From left to right: Nichole Wallace, Paul Gollash, Michael Preston, Jake Schwartz, Jonathan Harber, Stephanie Dua.

Solving the Problem of Adult Literacy

I recently had the opportunity to participate in an event focused on adult literacy here in the United States and around the world. The XPRIZE for Adult Literacy, an award program sponsored by the Barbara Bush Foundation for Family Literacy, is a competition designed to bring the brightest and most creative minds in education and technology together to transform the lives of low-literate adults. “What we need,” said former First Lady Barbara Bush, “is a recipe for big ideas, bold solutions and team building.”  I was thrilled to be a part of this event, and feel confident that the passionate and dedicated educators that this organization brings together are poised to have a huge impact on this significant societal problem.

Literacy is the biggest equalizer we know. —Barbara Bush

In the United States, more than 26 million adults have low literacy skills, and less than 2% of those adults have access to literacy programs. For the adult participants in programs funded by the Barbara Bush Foundation, there are often major hurdles to overcome—these individuals have an average annual income of $10,000-12,000, and typically read at less than a fifth-grade level. The issue of adult literacy is closely tied to English proficiency, not only for people living in English-speaking countries like the United States, but also for the two billion people worldwide who need to learn English for economic advancement. In New York alone, 23% of New Yorkers have limited English proficiency and about 1.6 million people don’t speak English at all.

Low literacy levels—and the need for language acquisition in general—is such a massive problem that needs tackling. English in particular is the global language of commerce, the language of the Internet and often a key driver of socio-economic advancement. When I started Voxy five years ago, I set out to create a product that would help billions of people around the world learn English more effectively and therefore give them better opportunities in tomorrow’s global job market. Today, Voxy uses cutting-edge technology and empirically-tested academic research to improve the way people learn English: We’ve lowered the cost of getting authentic, up-to-date English content, provided instruction to remote areas of the world and capitalized on the power of mobile learning to reach people who didn’t previously have access to high-quality online learning.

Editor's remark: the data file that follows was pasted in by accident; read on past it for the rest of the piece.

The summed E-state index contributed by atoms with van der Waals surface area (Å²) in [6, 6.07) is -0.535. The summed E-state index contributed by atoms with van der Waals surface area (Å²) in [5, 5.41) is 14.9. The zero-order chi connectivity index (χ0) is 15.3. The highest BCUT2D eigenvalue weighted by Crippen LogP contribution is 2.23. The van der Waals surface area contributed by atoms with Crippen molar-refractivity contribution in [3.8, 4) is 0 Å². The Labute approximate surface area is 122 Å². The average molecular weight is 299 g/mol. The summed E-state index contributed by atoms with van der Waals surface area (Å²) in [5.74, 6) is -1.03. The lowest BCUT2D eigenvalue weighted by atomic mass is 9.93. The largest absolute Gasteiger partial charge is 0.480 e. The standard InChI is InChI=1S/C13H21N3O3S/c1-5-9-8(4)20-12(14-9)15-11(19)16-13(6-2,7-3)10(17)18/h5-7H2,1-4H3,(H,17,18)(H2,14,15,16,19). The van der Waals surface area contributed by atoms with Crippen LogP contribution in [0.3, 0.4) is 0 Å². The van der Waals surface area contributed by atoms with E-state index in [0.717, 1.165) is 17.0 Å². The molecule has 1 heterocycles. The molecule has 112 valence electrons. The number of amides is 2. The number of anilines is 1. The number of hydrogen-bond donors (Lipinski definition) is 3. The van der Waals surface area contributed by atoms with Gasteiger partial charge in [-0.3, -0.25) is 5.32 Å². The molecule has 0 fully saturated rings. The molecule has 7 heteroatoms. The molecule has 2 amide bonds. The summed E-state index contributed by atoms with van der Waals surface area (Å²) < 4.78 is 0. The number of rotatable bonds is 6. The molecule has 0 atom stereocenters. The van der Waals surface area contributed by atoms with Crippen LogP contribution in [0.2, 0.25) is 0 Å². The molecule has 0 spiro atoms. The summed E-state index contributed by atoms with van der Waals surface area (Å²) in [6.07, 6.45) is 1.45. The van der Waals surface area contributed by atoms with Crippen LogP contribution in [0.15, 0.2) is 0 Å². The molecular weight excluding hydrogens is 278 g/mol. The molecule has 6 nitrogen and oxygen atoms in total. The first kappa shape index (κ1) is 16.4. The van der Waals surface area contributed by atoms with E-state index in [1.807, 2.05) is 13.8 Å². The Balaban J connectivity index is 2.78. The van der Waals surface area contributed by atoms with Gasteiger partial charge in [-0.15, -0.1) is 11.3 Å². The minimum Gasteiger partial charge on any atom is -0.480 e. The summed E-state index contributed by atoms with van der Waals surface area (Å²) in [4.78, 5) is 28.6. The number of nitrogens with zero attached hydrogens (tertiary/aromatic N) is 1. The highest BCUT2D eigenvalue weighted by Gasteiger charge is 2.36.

I’m extremely proud of what Voxy has accomplished so far, and also excited for a future where Voxy’s powerful platform can be used to support those who need to become literate in their first or second language.

To hear from the other very talented presenters on how they’re working to increase adult literacy, check out the video by clicking here.

Interested in competing to win the $7-million prize? Register your team at

Paul Gollash is the Founder and CEO of Voxy.

Paul Gollash is the Founder and CEO of Voxy.



6 Ways to Start the Conversation

One of the most exciting things about learning English is the opportunity it creates to meet and form relationships with so many new people.

Whether you’re being introduced to someone for the first time or catching up with an old friend, there are many ways to greet someone. Since a greeting sets the tone for the conversation that follows, it’s nice to have some variety in your personal “word bank”.

These 6 phrases each mean something slightly different – so make sure you read the explanations! – but are all great ways to greet someone.

  • How’s it going?
    • This is an informal way to say, “How are you?”
  • Long time no see!
    • This may look strange as a written sentence, but it’s a common thing people say when they haven’t seen each other in a long time.
  • Pleased to meet you
    • This is another way to say “Nice to meet you.” It generally has a more formal connotation and can be used when you’re meeting a new person, like a new co-worker, for the first time.
  • Look who it is!